When one thinks of the treasures of the Folger Shakespeare Library, books and manuscripts and artwork immediately come to mind. But for many, the library's national landmark building—designed by Paul Philippe Cret (1876–1945)—is a high point.
Located a block from the US Capitol, the Folger Shakespeare Library is an Elizabethan monument with a neoclassical exterior. On the outside, its white marble harmonizes with nearby buildings, such as the Library of Congress, the Capitol, and the Supreme Court. Inside, the design evokes Tudor England, with oak paneling, ornamental floor tile, and high plaster ceilings. The Folger building is best known for the Shakespeare bas-reliefs along its north façade.
The building is extensively ornamented with inscriptions of quotations by and about Shakespeare. Quotations were often used to adorn English great houses of Shakespeare's day, and are an essential part of the Folger's architecture. Henry Folger personally selected the inscriptions that may be found throughout the interior, the exterior, and the grounds. It was his wish that any texts taken from the 1623 First Folio of Shakespeare should be spelled as they appear there, rather than in the modern style.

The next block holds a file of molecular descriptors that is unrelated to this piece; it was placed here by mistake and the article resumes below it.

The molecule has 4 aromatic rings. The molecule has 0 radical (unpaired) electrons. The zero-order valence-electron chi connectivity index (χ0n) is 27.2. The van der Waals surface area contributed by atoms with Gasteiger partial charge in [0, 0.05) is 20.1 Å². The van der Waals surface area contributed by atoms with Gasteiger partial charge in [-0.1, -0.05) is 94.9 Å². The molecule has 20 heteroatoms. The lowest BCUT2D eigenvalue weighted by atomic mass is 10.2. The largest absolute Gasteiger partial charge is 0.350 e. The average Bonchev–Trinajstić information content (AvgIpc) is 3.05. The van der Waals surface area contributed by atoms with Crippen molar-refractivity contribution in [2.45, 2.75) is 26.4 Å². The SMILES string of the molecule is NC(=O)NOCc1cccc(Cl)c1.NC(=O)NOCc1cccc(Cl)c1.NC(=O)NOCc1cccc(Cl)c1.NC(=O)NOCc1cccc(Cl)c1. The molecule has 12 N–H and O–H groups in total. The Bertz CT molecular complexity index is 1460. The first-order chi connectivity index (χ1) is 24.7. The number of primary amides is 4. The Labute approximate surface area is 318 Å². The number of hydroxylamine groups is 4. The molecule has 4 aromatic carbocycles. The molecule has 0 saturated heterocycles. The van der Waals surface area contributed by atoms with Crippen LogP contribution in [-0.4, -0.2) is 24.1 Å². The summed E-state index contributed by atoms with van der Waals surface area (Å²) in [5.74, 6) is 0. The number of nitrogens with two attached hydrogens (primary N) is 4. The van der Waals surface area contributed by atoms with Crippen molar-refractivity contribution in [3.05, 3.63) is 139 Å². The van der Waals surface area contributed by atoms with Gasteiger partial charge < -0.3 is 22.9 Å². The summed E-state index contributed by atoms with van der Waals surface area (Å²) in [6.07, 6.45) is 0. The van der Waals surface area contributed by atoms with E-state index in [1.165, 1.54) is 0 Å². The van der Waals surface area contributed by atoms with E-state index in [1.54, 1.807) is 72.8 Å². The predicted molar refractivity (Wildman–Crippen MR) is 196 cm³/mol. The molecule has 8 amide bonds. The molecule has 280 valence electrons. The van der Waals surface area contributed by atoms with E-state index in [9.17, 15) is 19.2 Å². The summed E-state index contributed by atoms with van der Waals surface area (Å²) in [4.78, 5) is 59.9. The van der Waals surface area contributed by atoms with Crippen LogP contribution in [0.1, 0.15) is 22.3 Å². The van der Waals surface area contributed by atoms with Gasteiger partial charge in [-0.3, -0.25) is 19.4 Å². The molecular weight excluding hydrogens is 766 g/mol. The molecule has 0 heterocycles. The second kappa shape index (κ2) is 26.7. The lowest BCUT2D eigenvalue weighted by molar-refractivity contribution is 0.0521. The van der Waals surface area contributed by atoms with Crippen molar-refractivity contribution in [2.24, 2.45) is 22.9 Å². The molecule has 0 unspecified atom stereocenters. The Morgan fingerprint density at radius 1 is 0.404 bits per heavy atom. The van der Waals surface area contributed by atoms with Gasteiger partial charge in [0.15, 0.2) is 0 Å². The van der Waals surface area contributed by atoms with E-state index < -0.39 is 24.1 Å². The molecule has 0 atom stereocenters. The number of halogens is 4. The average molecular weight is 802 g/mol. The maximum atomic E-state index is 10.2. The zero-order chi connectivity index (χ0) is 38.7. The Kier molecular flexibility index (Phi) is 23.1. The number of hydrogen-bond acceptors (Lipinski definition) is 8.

The chief architect for the Folger Shakespeare Library was Paul Philippe Cret, a well-known Philadelphia architect and French emigré who had trained in the Beaux Arts tradition in Paris. Some of his previous projects included the Pan American Union in Washington and the Detroit Institute of Arts. Washington architect Alexander Trowbridge was the consulting architect for the project.
The Folger Shakespeare Library was dedicated in 1932 and is listed in the National Register of Historic Places.
The exterior of the Folger Shakespeare Library is clad in white Georgia marble and ornamented with Shakespeare bas-reliefs by the New York sculptor John Gregory (1879–1958). By convention, this artwork would ordinarily have been positioned much higher, near the top of the building; the Folgers asked for the placement near street level to give the public a better view.
Flanking the bas-reliefs are the library’s two front doors, placed at the east and west ends of the wall. Beside the stairs leading to the doors are carvings of the winged horse Pegasus, who released the spring waters of the Hippocrene fountain—source of poetic inspiration—with a blow of his hoof. Masks of Comedy and Tragedy appear above the doors and on the windowless east side of the building, overlooking the Elizabethan Garden.